craft&design November/December 2012
craft&design November/December 2012
or nearly 50 years, the Harrow Studio Pottery Course trained some of the world’s ﬁnestceramicists, transforming a poorly equippedevening class into an internationally respected degree course. Christie Brown, JaniceTchalenko, Richard Slee and Kyra Cane are just afew talents who studied or taught at Harrow.Despite this, the course sadly closed down after itsﬁnal graduation this summer. But why was Harrowso inﬂuential? Why did such a promising hub close?Founded by Victor Margie and Mick Casson in1963, the Harrow Studio pottery course aimed totrain students to be fully independent potters, whocould set up their own workshops. It was unlike any other ﬁne arts course at the time, focusing onteaching ‘hands-on’ skills - kiln buildingwith scavenged materials, productionthrowing and clay sourcing. It was theethical optimism of the 1960s; the potter’slife and his connection with nature wereseen as a meaningful alternative toestablished careers.V&A Ceramics and Glass curator AlunGraves describes Harrow’s distinctivesubculture, “...its emphasis onimprovised technology and creativesalvage was a form of personalempowerment, the possibility to liveoutside the system”
.There was great camaraderie andenthusiasm, reﬂected by a strong workethic. Hours were often long and studentswere known to sneak outdoors to do extraﬁrings after dark.By the 1970s, Harrow’s reputation(especially in throwing) attracted studentsworldwide, from the US and Australia toEurope. Upon graduation many studentswere immediately employed as throwingtutors (Walter Keeler, for example) atHarrow and respected schools like theRoyal College of Art.Since the 1980s, the ceramics market,its cultural and social climate haschanged dramatically. The course hasalways adapted, ensuring students keptahead of the times, beyond making itself - understanding the importance of critical thinking, developing anindividual artistic identity, intersecting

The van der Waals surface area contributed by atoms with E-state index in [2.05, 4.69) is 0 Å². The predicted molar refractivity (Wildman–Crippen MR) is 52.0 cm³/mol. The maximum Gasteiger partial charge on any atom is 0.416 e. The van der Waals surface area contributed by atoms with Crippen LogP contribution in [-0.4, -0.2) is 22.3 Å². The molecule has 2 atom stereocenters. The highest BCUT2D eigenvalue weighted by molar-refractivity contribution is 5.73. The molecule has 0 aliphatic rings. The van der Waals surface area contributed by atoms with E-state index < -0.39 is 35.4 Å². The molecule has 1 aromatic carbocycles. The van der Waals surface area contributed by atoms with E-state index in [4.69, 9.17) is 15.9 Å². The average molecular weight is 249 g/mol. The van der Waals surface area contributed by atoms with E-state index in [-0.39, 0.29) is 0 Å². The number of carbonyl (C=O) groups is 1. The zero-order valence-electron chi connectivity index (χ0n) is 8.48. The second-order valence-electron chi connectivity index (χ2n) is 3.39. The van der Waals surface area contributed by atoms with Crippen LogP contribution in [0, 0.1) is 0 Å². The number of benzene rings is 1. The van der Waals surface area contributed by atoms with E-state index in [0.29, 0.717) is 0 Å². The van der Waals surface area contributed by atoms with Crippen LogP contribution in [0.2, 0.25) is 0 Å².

By Christina Lai
and experimenting with concepts and professionalpractice.Harrow wasn’t simply about preparing ceramiccareers. For many staff and students, it was alife-changing decision which impacted their lives inunexpected ways forever. Carys Davies left her jobof 18 years as programmer at IBM to study atHarrow in 2004. “Disillusioned” by the “virtualiseddisconnection between people and things” of her job, she found Harrow’s “Reﬂection through Action”approach deeply rewarding. “It challenged studentsto develop and balance synthetic and analyticskills”, as well as “stamina, persistence, and theneed to test over-optimistic assumptions – aboutmaterials, technology and fellow students”
. Inessence, she rediscovered fundamental principleswhich she believes prepares people to work betterin many ﬁelds.
What reasons contributed to its closure?
In 2008, following a brief consultation, a decisionwas made by the university to shut down the course,due to rising costs. This provoked a huge publicoutcry; from ex-students, staff and prominentindustry ﬁgures, resulting in a Number 10 petitionsigned by over 1000, which proved futile. Ceramicscourses have always required space, equipment andstaff. With the falling demand of pottery as a degreesubject, it was deemed “currently unsustainable”
.Lawrence Epps, who graduated in 2011, believes theclosure reﬂects a “political move towards valuingeducation primarily in relation to potential futureearnings of graduates as opposed to education as aworthwhile and valuable end in itself.” In July 2010,Business Secretary Vince Cable announced thestate’s plans to focus on teaching STEM subjects(Science, Technology, Engineering and Mathematics),which offered high public and social return
.In the 21st century world of speed, technology and money making, it appears the self-sufﬁcientworkshop potter is no longer a relevant, fashionableor economically viable career. This is reiterated by the Craft Council’s report earlier this year, whichfound the maker’s national average annual grossincome was less than £20,000
. While studioceramics has never been lucrative, this is in starkcomparison to the 1970s, when there was anundersupply of trained throwers to meet the publicappetite of homemade tableware. Earlier in 2011,the Crafts Council released sobering ﬁndings across